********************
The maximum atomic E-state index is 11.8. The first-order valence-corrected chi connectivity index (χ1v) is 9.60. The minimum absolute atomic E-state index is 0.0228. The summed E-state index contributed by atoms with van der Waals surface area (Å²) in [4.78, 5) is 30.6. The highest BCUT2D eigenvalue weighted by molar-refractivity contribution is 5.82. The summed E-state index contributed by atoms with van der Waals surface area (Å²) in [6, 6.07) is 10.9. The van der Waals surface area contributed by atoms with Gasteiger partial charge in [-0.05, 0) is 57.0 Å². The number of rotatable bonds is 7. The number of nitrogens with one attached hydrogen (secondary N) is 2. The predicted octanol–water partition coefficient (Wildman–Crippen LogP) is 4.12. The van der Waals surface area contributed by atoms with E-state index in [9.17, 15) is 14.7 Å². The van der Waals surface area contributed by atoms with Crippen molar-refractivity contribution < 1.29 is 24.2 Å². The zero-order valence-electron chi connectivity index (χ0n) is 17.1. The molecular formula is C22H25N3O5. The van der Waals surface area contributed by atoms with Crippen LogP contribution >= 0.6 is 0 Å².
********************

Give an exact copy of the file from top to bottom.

The maximum atomic E-state index is 11.8. The first-order valence-corrected chi connectivity index (χ1v) is 9.60. The minimum absolute atomic E-state index is 0.0228. The summed E-state index contributed by atoms with van der Waals surface area (Å²) in [4.78, 5) is 30.6. The highest BCUT2D eigenvalue weighted by molar-refractivity contribution is 5.82. The summed E-state index contributed by atoms with van der Waals surface area (Å²) in [6, 6.07) is 10.9. The van der Waals surface area contributed by atoms with Gasteiger partial charge in [-0.05, 0) is 57.0 Å². The number of rotatable bonds is 7. The number of nitrogens with one attached hydrogen (secondary N) is 2. The predicted octanol–water partition coefficient (Wildman–Crippen LogP) is 4.12. The van der Waals surface area contributed by atoms with E-state index in [9.17, 15) is 14.7 Å². The van der Waals surface area contributed by atoms with Crippen molar-refractivity contribution < 1.29 is 24.2 Å². The zero-order valence-electron chi connectivity index (χ0n) is 17.1. The molecular formula is C22H25N3O5. The van der Waals surface area contributed by atoms with Crippen LogP contribution >= 0.6 is 0 Å².